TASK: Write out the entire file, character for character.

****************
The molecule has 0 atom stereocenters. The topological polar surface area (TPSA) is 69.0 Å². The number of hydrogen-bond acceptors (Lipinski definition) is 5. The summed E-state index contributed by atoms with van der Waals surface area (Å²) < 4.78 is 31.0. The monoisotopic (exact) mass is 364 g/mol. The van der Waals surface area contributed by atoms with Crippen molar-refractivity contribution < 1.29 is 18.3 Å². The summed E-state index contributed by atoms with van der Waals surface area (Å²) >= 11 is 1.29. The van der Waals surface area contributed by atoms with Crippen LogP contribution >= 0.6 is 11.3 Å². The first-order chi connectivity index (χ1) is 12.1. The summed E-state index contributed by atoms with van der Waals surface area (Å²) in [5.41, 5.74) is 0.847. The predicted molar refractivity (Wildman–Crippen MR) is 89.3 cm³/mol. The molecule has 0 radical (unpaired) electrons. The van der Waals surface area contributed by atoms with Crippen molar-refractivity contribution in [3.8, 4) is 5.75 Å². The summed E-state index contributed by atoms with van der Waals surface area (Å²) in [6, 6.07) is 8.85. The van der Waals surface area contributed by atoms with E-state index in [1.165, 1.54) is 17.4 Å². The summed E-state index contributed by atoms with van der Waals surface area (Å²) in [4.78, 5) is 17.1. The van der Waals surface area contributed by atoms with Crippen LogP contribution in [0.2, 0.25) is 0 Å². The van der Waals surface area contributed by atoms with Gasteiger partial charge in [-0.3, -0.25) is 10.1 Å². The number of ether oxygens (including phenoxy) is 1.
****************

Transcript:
The molecule has 0 atom stereocenters. The topological polar surface area (TPSA) is 69.0 Å². The number of hydrogen-bond acceptors (Lipinski definition) is 5. The summed E-state index contributed by atoms with van der Waals surface area (Å²) < 4.78 is 31.0. The monoisotopic (exact) mass is 364 g/mol. The van der Waals surface area contributed by atoms with Crippen molar-refractivity contribution < 1.29 is 18.3 Å². The summed E-state index contributed by atoms with van der Waals surface area (Å²) >= 11 is 1.29. The van der Waals surface area contributed by atoms with Crippen LogP contribution >= 0.6 is 11.3 Å². The first-order chi connectivity index (χ1) is 12.1. The summed E-state index contributed by atoms with van der Waals surface area (Å²) in [5.41, 5.74) is 0.847. The predicted molar refractivity (Wildman–Crippen MR) is 89.3 cm³/mol. The molecule has 0 radical (unpaired) electrons. The van der Waals surface area contributed by atoms with Crippen molar-refractivity contribution in [3.8, 4) is 5.75 Å². The summed E-state index contributed by atoms with van der Waals surface area (Å²) in [6, 6.07) is 8.85. The van der Waals surface area contributed by atoms with E-state index in [1.165, 1.54) is 17.4 Å². The summed E-state index contributed by atoms with van der Waals surface area (Å²) in [4.78, 5) is 17.1. The van der Waals surface area contributed by atoms with Crippen LogP contribution in [0.2, 0.25) is 0 Å². The van der Waals surface area contributed by atoms with Gasteiger partial charge in [-0.3, -0.25) is 10.1 Å². The number of ether oxygens (including phenoxy) is 1.